After Ethiopia launched an offensive to break the stalemate in early May 2000, the Security Council passed UNSCR 1298 on 17 May 2000, imposing a one-year arms embargo on both states, demanding an immediate ceasefire and a return to peace talks. Ethiopia effectively won the war eight days later, capturing all the contested territory. After Eritrea declared its intention to withdraw from the Ethiopian territory it still occupied along the border, Ethiopia formally declared the war over on 25 May. Ethiopia effectively occupied 25% of Eritrean territory and had displaced an estimated 650,000 people. Both countries accepted the terms of the OAU sponsored Algiers Agreement of 18 June 2000 that established a temporary security zone along the disputed border, called for troop withdrawals, forwarded the dispute to the Hague Boundary Commission, and laid the basis for a UN PKO (UNMEE). A formal peace agreement was signed on 12 December 2000, and on the eve of the scheduled termination of the sanctions, a Presidential Statement declared the Council's decision not to extend the arms embargo after 16 May 2001.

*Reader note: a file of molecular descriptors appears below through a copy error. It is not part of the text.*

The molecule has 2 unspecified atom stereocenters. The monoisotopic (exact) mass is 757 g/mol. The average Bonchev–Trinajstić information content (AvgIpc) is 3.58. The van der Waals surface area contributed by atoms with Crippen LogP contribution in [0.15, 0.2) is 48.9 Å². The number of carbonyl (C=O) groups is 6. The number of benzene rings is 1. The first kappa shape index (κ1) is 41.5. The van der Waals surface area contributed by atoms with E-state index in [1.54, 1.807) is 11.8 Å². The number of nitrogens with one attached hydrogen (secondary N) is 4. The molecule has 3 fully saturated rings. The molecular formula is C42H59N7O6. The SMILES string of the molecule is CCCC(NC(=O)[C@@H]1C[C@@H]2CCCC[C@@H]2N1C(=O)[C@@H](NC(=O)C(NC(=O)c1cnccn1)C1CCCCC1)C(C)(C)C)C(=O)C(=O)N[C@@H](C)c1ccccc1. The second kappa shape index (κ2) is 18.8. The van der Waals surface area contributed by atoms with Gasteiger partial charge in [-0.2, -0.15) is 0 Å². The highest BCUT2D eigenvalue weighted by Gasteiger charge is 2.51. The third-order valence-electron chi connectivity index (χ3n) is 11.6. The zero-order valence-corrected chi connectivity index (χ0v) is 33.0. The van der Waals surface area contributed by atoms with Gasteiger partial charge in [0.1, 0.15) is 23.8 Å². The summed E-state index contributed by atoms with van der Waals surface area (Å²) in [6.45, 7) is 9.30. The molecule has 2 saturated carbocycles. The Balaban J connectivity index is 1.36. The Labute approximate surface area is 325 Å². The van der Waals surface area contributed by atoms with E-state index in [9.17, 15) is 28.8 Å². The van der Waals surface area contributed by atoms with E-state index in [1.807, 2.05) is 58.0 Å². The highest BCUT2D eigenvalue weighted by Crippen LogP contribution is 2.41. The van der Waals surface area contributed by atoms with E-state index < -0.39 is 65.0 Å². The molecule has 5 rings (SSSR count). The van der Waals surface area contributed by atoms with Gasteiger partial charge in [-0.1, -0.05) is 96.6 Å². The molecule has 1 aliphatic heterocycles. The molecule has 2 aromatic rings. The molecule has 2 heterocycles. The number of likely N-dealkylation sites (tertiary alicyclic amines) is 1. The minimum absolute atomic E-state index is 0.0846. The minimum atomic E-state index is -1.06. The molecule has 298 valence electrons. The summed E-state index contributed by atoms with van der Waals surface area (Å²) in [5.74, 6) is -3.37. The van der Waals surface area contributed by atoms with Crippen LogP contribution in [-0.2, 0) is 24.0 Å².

Coerce the governments of Eritrea and Ethiopia to agree to a ceasefire and resume peace talks.
Constrain both from escalating the war.
Signal support for OAU efforts to mediate the conflict.
Arms imports embargo to Ethiopia and Eritrea (government forces).
No individual sanctions imposed.
UN sanctions can have some non-discriminating impact on the general population, since they include arms embargoes, diplomatic sanctions, and/or restrictions on the conduct of particular activities or the export of specific commodities.
Sanctions were imposed for a limited time period (1 year). Sanctions Committee created, no sanctions monitoring mechanism in place. Enforcement authorities not specified.
A ceasefire and peace agreement were agreed to by the end of 2000.
UN arms embargo was imposed only eight days before Ethiopia declared military victory; changes on the ground were most significant to the outcome.
No discernible constraints were experienced by the targets before the cessation of the conflict.
Given the limited amount of time to implement the arms embargo.
Support for OAU mediation clearly signaled, and both countries clearly encouraged to engage in OAU mediated talks.
Military changes on the ground were most significant to the outcome (agreement to OAU mediation).